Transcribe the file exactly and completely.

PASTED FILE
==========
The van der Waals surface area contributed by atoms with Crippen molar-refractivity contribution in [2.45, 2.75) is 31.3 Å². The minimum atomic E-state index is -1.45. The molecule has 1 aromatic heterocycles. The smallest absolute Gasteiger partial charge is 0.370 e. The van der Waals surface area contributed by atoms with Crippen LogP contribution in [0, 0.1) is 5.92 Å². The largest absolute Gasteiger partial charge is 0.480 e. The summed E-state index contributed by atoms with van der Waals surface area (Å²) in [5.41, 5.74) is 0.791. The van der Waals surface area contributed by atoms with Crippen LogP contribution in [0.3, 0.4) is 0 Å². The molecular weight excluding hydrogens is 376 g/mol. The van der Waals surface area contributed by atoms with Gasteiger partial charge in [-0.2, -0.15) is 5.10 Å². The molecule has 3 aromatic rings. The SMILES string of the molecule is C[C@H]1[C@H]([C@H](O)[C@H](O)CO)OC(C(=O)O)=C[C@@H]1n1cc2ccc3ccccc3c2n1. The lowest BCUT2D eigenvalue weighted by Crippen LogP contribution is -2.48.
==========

The van der Waals surface area contributed by atoms with Crippen molar-refractivity contribution in [2.45, 2.75) is 31.3 Å². The minimum atomic E-state index is -1.45. The molecule has 1 aromatic heterocycles. The smallest absolute Gasteiger partial charge is 0.370 e. The van der Waals surface area contributed by atoms with Crippen LogP contribution in [0, 0.1) is 5.92 Å². The largest absolute Gasteiger partial charge is 0.480 e. The summed E-state index contributed by atoms with van der Waals surface area (Å²) in [5.41, 5.74) is 0.791. The van der Waals surface area contributed by atoms with Crippen LogP contribution in [0.3, 0.4) is 0 Å². The molecular weight excluding hydrogens is 376 g/mol. The van der Waals surface area contributed by atoms with Gasteiger partial charge in [-0.2, -0.15) is 5.10 Å². The molecule has 3 aromatic rings. The SMILES string of the molecule is C[C@H]1[C@H]([C@H](O)[C@H](O)CO)OC(C(=O)O)=C[C@@H]1n1cc2ccc3ccccc3c2n1. The lowest BCUT2D eigenvalue weighted by Crippen LogP contribution is -2.48.